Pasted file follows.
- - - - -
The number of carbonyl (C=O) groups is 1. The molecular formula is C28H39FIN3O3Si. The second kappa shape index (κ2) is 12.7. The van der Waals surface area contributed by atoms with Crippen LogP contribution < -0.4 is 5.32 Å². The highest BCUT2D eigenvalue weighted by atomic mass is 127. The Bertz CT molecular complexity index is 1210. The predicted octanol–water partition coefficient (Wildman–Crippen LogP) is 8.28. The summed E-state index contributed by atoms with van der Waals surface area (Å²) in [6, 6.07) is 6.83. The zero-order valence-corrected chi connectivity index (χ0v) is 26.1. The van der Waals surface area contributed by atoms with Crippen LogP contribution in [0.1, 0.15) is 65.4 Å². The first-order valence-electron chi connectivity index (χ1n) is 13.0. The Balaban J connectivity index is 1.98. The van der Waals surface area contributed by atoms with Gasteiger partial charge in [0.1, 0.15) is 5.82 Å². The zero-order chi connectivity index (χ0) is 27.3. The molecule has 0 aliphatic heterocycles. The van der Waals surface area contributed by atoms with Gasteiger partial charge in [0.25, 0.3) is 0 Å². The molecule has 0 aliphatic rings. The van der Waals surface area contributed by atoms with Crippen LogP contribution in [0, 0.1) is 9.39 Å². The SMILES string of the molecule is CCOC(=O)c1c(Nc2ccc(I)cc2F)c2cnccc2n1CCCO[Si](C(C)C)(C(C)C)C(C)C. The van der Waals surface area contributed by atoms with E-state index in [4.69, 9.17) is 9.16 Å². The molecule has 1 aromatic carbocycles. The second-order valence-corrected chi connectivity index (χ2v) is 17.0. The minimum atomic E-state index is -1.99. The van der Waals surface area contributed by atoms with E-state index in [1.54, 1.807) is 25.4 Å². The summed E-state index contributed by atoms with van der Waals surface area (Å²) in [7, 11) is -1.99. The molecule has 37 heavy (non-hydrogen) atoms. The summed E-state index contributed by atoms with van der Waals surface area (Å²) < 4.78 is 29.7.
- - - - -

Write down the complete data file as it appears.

The number of carbonyl (C=O) groups is 1. The molecular formula is C28H39FIN3O3Si. The second kappa shape index (κ2) is 12.7. The van der Waals surface area contributed by atoms with Crippen LogP contribution < -0.4 is 5.32 Å². The highest BCUT2D eigenvalue weighted by atomic mass is 127. The Bertz CT molecular complexity index is 1210. The predicted octanol–water partition coefficient (Wildman–Crippen LogP) is 8.28. The summed E-state index contributed by atoms with van der Waals surface area (Å²) in [6, 6.07) is 6.83. The zero-order valence-corrected chi connectivity index (χ0v) is 26.1. The van der Waals surface area contributed by atoms with Crippen LogP contribution in [0.1, 0.15) is 65.4 Å². The first-order valence-electron chi connectivity index (χ1n) is 13.0. The Balaban J connectivity index is 1.98. The van der Waals surface area contributed by atoms with Gasteiger partial charge in [0.1, 0.15) is 5.82 Å². The zero-order chi connectivity index (χ0) is 27.3. The molecule has 0 aliphatic heterocycles. The van der Waals surface area contributed by atoms with Gasteiger partial charge in [0.25, 0.3) is 0 Å². The molecule has 0 aliphatic rings. The van der Waals surface area contributed by atoms with Crippen LogP contribution in [0, 0.1) is 9.39 Å². The SMILES string of the molecule is CCOC(=O)c1c(Nc2ccc(I)cc2F)c2cnccc2n1CCCO[Si](C(C)C)(C(C)C)C(C)C. The van der Waals surface area contributed by atoms with E-state index in [4.69, 9.17) is 9.16 Å². The molecule has 1 aromatic carbocycles. The second-order valence-corrected chi connectivity index (χ2v) is 17.0. The minimum atomic E-state index is -1.99. The van der Waals surface area contributed by atoms with E-state index in [1.54, 1.807) is 25.4 Å². The summed E-state index contributed by atoms with van der Waals surface area (Å²) in [7, 11) is -1.99. The molecule has 37 heavy (non-hydrogen) atoms. The summed E-state index contributed by atoms with van der Waals surface area (Å²) < 4.78 is 29.7.